Straw Bale Home Appraisal Tips

Written by Andrew Morrison

stack of moneyGetting a straw bale home appraisal is one of the harder aspects of construction. Why? Because there are not very many, if any, comparable sales of straw bale homes out there. So how do you jump this hurdle? There are a couple ways to do it.

The first and most promising way is to make sure the appraiser knows why there are no comparable sales near you. The reason is that people who buy straw bale homes don’t often sell them. This is not because they are hard to sell but rather because they are such amazing homes that people don’t want to leave. Most of the homes I have built over the years are end user homes. This means that the people plan to live in their straw bale home until they die. At that time, the will likely hand the house down in their will to their children. I’m serious, bale home owners love their bale homes!

The problem for you and me is that because they don’t put their homes for sale on the after market (meaning a sale that does not include the original construction of the home) we struggle to find comparable sales. I have found, however, that when my appraiser knew that the reason for this lack of homes was that they are super desirable, not that they were unmarketable, my appraised value went UP.

Another approach with finding a comparable sale is to recognize that many, if not all, of the bale homes will not be listed in the MLS (multiple Listing Service) as straw bale homes. Think about it, how many times have you looked to buy a home off the MLS as a fiberglass insulation house? Probably never. Bale homes are homes first and bales second.

Finding a listing that specifies straw bale may not be possible. One avenue that might be productive is looking at “alternative homes.” Sometimes homes may be listed as such. This may include SIPs homes, rammed earth, log homes, and others, but they can often be used as comparable sales because they are “different” just like straw bale homes. Use whatever you can find to get the values the appraiser needs. The fact is, a bale home will ultimately have a better value than a conventional home in the long run. They are more efficient, sound proof and fire proof. All of these details will become more and more desirable as time passes.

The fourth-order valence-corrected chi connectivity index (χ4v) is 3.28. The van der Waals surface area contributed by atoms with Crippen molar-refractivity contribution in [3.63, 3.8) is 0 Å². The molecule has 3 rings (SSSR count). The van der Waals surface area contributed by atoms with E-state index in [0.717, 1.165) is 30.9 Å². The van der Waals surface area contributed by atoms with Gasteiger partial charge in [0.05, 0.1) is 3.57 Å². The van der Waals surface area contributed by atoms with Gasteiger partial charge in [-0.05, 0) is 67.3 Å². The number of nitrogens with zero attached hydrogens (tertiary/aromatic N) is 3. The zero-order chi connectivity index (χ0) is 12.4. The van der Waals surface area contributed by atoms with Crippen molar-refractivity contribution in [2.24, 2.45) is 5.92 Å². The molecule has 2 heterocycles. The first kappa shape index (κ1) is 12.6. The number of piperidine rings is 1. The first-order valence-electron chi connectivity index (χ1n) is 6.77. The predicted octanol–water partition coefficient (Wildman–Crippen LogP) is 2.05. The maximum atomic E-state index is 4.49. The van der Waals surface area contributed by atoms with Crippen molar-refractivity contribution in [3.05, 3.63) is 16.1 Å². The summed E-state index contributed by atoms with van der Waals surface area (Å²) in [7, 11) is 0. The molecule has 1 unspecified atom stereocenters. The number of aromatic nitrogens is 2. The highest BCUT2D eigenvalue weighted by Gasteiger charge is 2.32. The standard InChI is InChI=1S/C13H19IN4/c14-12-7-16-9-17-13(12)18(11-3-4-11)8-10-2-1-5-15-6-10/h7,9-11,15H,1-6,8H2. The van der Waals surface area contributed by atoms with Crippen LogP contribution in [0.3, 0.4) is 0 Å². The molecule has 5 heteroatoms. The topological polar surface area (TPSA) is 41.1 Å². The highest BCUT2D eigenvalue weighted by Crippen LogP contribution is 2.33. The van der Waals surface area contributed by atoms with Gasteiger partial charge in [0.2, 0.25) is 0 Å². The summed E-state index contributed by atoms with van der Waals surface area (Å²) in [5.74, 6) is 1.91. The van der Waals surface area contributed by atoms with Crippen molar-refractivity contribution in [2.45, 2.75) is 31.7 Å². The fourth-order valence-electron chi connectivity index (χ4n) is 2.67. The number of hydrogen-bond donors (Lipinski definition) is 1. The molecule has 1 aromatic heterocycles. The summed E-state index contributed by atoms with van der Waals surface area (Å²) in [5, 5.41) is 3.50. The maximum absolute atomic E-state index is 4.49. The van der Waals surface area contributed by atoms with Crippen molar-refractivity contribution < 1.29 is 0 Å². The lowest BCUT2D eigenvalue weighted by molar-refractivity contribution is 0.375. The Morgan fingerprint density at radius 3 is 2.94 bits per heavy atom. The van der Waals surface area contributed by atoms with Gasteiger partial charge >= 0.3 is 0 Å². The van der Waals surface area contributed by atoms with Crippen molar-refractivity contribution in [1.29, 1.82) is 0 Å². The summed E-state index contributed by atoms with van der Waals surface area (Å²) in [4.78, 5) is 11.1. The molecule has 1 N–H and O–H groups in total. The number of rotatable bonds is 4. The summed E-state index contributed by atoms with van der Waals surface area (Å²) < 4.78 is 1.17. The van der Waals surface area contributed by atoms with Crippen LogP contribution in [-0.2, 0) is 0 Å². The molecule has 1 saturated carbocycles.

Finally, you can look at other straw bale homes built in your area and ask those owners how they got financing. There is a good list, albeit incomplete as not everyone wants to list their home on a public record, at You can look for mortgage companies, home owners, and insurance companies on this site.

As a closing piece, keep in mind that banks don’t finance “fiberglass insulated homes,” so why should they finance a “straw bale home?” Unless you plan to build a load bearing structure, you don’t have to tell anyone in the banking system that you are building with bales. You are building a post and beam home with cellulose insulation. I prefer to tell people that I am building with bales and push the envelope a little in hopes of helping the next person; however, if I am up against a wall and have only 2 or 3 potential banks left on my call list, I will revert to the post and beam style description to ensure I get an approval.

Want to learn more about straw bale houses and how to build one? Want to do so for FREE? Sign up for our totally free 16 Day Straw Bale eCourse! Find out more HERE.

2 Responses

  1. Hi Andrew,

    My wife and I are about to buy a straw-bale house in Tucson that was built in 1947 so our main concern is its durability. We are about to enter the inspection period before buying the house and we would love any advice on what are the right questions we should be asking.



  2. Hi Paulo. Thanks for your message. Exciting about the home purchase! Regarding bale specific things, I would be most concerned with making sure the plaster is in good shape and well sealed at potential points of entry for pests along transitions to the foundation, windows and doors, and other areas. I would also want to know about the moisture content of the bales. The best way to discover this is to insert a moisture meter probe into the straw through the backs of electrical outlet and switch boxes. Be sure to look especially hard at locations under windows or near doors. Good luck!

Leave a Reply

Your email address will not be published. Required fields are marked *

This site uses Akismet to reduce spam. Learn how your comment data is processed.